Title Comparison of carbon and water fluxes and the drivers of ecosystem water use efficiency in a temperate rainforest and a peatland in southern South America Type
Year 2024 Publication Biogeosciences Abbreviated Journal Biogeosciences
Volume 21 Issue 5 Pages 1371-1389
Keywords EDDY-COVARIANCE; SEVERE DROUGHT; SAP FLUXE; VAPOTRANSPIRATION; CLIMATE; BALANCE; TRANSPIRATION; RICHNESS; EXCHANGE; TREES
Abstract The variability and drivers of carbon and water fluxes and their relationship to ecosystem water use efficiency (WUE) in natural ecosystems of southern South America are still poorly understood. For 8 years (2015-2022), we measured carbon dioxide net ecosystem exchange (NEE) and evapotranspiration (ET) using eddy covariance towers in a temperate rainforest and a peatland in southern Chile. NEE was partitioned into gross primary productivity (GPP) and ecosystem respiration ( R eco ), while ET was partitioned into evaporation ( E ) and transpiration ( T ) and used to estimate different expressions of ecosystem WUE. We then used the correlation between detrended time series and structural equation modelling to identify the main environmental drivers of WUE, GPP, ET, E and T . The results showed that the forest was a consistent carbon sink ( – 486 +/- 23 g C m – 2 yr – 1 ), while the peatland was, on average, a small source (33 +/- 21 g C m – 2 yr – 1 ). WUE is low in both ecosystems and likely explained by the high annual precipitation in this region ( similar to 2100 mm). Only expressions of WUE that included atmospheric water demand showed seasonal variation. Variations in WUE were related more to changes in ET than to changes in GPP, while T remained relatively stable, accounting for around 47 % of ET for most of the study period. For both ecosystems, E increased with higher global radiation and higher surface conductance and when the water table was closer to the surface. Higher values for E were also found with increased wind speeds in the forest and higher air temperatures in the peatland. The absence of a close relationship between ET and GPP is likely related to the dominance of plant species that either do not have stomata (i.e. mosses in the peatland or epiphytes in the forest) or have poor stomatal control (i.e. anisohydric tree species in the forest). The observed increase in potential ET in the last 2 decades and the projected drought in this region suggests that WUE could increase in these ecosystems, particularly in the forest, where stomatal control may be more significant.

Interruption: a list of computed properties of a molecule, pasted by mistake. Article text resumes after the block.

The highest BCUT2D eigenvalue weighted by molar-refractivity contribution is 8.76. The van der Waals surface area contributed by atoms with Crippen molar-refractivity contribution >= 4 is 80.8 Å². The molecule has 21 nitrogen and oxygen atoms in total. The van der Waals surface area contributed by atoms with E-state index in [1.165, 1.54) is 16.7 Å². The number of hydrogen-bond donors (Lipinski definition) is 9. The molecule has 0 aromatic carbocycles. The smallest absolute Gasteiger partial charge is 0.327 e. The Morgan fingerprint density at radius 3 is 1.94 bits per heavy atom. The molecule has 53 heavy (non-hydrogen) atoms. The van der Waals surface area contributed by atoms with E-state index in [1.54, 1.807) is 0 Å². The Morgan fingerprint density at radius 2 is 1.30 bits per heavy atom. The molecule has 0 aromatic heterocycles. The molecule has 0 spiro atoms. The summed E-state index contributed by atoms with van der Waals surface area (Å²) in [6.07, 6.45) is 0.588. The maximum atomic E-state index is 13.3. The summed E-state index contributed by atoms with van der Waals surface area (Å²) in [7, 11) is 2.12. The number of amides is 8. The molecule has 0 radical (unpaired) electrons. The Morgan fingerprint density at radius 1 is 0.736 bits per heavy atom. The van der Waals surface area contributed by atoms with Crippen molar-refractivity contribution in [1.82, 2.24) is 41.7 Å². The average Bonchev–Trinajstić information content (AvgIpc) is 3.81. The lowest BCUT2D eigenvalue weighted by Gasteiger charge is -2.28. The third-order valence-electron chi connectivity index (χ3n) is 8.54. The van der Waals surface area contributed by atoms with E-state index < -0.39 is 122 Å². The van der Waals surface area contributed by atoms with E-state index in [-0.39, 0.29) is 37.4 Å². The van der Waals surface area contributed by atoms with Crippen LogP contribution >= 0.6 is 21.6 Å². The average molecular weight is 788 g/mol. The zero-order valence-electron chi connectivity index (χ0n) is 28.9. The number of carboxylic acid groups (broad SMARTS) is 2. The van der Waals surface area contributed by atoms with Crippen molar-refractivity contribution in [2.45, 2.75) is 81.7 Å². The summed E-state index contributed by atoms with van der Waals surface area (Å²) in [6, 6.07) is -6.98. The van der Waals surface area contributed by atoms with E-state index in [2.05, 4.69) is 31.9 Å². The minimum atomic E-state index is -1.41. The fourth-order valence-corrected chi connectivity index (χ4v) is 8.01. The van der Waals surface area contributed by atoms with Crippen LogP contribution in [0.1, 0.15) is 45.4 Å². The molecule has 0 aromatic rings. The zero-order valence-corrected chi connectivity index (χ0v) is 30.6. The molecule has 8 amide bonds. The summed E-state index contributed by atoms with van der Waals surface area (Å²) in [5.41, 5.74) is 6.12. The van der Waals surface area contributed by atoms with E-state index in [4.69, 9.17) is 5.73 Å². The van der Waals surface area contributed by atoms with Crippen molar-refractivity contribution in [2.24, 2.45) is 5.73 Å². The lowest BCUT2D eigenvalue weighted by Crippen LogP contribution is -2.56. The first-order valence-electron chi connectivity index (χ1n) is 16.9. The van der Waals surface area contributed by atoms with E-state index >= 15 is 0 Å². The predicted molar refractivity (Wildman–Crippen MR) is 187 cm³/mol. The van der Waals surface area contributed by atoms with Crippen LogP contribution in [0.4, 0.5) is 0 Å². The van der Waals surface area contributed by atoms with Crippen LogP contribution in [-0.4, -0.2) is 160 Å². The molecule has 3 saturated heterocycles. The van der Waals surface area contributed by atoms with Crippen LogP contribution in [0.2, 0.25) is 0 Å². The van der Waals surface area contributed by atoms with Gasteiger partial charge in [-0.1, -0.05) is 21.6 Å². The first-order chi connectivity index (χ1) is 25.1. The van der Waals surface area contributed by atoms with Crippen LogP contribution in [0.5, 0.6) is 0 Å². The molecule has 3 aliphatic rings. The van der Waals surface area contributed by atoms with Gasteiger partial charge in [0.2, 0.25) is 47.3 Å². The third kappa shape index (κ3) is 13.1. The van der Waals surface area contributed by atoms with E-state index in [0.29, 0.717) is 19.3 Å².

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Corporate Author Thesis
Publisher Place of Publication Editor
Language Summary Language Original Title
Series Editor Series Title Abbreviated Series Title
Series Volume Series Issue Edition
ISSN 1726-4170 ISBN Medium
Area Expedition Conference
Notes WOS:001190653700001 Approved
Call Number UAI @ alexi.delcanto @ Serial 1976